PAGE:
Reviewed by Rachel L. Zemans,

Healthy lungs contain a small amount of this surfactant, which normally helps the lungs expand during breathing. In healthy individuals, there is constant production and degradation of surfactant, which maintains a small amount of surfactant lining the lungs. A cell in the lungs called the macrophage is responsible for degrading the surfactant. In PAP (Pulmonary Alveolar Proteinosis), the macrophage’s ability to degrade surfactant is impaired, resulting in abnormal and excessive accumulation of surfactant within the airspaces of the lungs. In healthy lungs, the macrophages receive a signal from a protein called GM-CSF signaling them to clear surfactant. The macrophages recognize the GM-CSF by a sensor on the surface of the cell called the GM-CSF receptor.

There are three types of PAP: Autoimmune, Hereditary, and Secondary, which vary in the cause of the macrophage’s ability to clear surfactant.


Autoimmune PAP

In autoimmune PAP, the immune system produces antibodies that attack GM-CSF, preventing this signal from telling the macrophage to clear surfactant. This results in abnormal and excessive accumulation of surfactant in the lungs. Ninety percent of patients diagnosed with PAP have autoimmune PAP.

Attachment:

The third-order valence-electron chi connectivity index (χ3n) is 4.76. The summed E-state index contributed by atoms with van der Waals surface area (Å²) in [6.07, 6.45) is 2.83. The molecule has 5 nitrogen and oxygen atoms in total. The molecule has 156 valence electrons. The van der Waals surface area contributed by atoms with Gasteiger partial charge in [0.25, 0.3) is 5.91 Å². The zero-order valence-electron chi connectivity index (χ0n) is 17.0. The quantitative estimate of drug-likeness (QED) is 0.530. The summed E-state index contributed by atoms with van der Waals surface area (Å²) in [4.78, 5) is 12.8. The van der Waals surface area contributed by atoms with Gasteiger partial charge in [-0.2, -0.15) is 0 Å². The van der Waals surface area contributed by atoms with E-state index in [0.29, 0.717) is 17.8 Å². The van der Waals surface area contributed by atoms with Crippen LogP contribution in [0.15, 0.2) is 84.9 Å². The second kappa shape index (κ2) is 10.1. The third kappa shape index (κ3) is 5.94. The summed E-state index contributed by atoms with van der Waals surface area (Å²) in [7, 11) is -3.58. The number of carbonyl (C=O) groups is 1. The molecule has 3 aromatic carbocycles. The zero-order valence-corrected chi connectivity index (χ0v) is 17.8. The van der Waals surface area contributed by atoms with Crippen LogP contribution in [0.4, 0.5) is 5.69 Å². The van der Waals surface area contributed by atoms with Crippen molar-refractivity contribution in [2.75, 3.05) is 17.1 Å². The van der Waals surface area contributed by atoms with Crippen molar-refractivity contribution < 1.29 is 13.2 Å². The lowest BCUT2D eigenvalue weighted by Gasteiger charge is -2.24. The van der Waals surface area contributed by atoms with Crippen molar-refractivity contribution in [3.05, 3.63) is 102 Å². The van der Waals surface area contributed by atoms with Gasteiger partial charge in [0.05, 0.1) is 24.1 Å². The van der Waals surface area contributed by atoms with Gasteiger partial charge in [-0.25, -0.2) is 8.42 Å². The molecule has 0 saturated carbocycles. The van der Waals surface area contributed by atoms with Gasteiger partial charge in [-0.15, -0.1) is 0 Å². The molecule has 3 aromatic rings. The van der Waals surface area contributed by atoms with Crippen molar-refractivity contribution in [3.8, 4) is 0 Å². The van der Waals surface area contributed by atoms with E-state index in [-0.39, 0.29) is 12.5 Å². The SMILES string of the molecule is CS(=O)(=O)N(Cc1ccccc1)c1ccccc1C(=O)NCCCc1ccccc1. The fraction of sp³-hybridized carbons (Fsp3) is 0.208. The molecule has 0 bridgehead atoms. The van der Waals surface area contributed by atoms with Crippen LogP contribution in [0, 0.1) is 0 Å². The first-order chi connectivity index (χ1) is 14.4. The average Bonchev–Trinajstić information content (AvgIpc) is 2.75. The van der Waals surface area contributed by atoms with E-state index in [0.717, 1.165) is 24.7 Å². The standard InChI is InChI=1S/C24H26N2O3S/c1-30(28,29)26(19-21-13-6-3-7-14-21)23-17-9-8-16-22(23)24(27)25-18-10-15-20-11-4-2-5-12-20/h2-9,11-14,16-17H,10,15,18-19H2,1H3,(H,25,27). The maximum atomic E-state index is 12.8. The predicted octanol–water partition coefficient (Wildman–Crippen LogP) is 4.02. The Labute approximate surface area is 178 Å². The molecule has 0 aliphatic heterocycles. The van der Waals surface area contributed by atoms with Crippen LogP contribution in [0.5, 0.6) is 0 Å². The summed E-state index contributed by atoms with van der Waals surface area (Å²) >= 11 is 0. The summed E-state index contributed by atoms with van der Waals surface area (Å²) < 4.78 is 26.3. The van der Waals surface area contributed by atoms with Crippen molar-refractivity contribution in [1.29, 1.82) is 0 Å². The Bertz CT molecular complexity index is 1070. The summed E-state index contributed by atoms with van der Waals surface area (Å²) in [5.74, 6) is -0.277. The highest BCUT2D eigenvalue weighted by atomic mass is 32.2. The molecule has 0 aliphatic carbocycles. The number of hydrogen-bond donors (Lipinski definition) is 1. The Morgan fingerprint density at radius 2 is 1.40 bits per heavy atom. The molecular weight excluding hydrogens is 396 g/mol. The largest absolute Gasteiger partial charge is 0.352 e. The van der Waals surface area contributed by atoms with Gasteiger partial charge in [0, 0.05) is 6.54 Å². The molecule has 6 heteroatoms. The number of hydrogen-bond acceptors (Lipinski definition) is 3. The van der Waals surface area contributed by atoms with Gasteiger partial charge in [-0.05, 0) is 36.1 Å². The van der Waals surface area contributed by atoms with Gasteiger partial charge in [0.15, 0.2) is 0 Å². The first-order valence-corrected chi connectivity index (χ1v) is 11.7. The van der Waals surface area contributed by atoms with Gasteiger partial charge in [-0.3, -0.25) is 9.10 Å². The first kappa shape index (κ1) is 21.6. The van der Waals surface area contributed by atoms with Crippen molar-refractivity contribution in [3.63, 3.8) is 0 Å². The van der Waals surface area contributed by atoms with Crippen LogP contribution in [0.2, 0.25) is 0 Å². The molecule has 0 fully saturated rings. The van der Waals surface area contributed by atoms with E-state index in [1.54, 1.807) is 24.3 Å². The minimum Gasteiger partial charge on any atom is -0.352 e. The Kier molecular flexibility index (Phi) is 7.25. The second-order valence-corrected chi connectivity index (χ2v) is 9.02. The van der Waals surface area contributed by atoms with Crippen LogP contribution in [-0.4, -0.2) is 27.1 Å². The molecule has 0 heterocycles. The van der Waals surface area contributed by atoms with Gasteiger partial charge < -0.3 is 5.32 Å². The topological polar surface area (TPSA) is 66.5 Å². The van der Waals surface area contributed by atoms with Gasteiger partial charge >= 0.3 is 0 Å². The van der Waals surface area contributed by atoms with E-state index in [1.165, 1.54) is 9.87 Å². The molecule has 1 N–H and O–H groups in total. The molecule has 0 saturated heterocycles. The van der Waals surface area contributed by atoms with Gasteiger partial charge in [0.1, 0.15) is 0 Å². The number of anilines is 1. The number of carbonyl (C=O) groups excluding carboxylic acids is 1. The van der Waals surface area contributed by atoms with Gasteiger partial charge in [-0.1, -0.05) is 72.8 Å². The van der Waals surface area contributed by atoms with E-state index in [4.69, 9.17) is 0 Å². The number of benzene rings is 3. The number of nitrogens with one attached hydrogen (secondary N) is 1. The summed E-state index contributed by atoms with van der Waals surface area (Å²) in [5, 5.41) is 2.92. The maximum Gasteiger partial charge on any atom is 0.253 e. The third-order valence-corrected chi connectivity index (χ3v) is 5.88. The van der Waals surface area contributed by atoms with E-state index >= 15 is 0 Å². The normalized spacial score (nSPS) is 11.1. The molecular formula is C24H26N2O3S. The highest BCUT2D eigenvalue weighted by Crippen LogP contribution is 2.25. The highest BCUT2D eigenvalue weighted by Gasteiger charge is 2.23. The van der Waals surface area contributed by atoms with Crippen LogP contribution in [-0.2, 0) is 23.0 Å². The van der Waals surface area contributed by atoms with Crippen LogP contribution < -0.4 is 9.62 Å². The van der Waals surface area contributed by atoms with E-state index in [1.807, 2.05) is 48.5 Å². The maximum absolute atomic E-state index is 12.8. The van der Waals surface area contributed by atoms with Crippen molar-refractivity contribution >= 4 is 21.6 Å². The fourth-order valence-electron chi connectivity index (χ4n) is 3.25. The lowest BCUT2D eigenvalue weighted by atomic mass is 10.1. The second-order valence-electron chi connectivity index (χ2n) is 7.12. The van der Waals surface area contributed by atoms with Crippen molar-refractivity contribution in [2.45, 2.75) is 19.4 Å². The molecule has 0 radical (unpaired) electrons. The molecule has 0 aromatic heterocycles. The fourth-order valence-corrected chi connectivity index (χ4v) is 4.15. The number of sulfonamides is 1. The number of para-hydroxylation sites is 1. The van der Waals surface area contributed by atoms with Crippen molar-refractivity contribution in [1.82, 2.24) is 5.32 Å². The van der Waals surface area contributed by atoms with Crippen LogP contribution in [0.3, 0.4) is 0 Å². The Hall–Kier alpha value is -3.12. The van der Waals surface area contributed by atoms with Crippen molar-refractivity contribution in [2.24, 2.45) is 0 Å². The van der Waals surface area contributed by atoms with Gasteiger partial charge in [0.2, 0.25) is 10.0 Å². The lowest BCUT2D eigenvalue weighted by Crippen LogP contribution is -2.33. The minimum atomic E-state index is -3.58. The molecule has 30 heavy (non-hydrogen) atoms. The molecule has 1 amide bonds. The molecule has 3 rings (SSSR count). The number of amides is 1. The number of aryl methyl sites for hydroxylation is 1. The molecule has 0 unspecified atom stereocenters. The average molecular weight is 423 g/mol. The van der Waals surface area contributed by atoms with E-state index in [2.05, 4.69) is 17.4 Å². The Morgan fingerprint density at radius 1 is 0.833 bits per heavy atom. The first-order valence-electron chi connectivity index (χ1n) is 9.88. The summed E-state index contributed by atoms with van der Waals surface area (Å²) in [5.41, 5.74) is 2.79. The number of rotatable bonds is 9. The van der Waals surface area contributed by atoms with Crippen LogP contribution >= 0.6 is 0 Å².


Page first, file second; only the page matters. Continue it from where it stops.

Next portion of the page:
Hereditary PAP

Rare individuals have a genetic mutation in the GM-CSF receptor, resulting in the maccrophage’s inability to sense the GM-CSF signal to clear surfactant. Hereditary PAP is usually diagnosed during childhood and accounts for approximately 5% of cases of PAP.


Secondary PAP

Secondary PAP often results from impaired macrophage function due to blood cancers but can also be associated with other cancers, immunodeficiency syndromes such as AIDS, and inhalation of dusts or fumes.


PAP Epidemiology

PAP is a rare condition, occurring in approximately 7-10 per million individuals. The average age of diagnosis is 39. PAP can affect anyone but is more common in males and in smokers.


Pulmonary Alveolar Proteinosis Symptoms

Patients with mild disease may have no symptoms. In more severe cases, patients can experience shortness of breath, cough, and fatigue. PAP patients are susceptible to particular infections, so any fever should be reported immediately.

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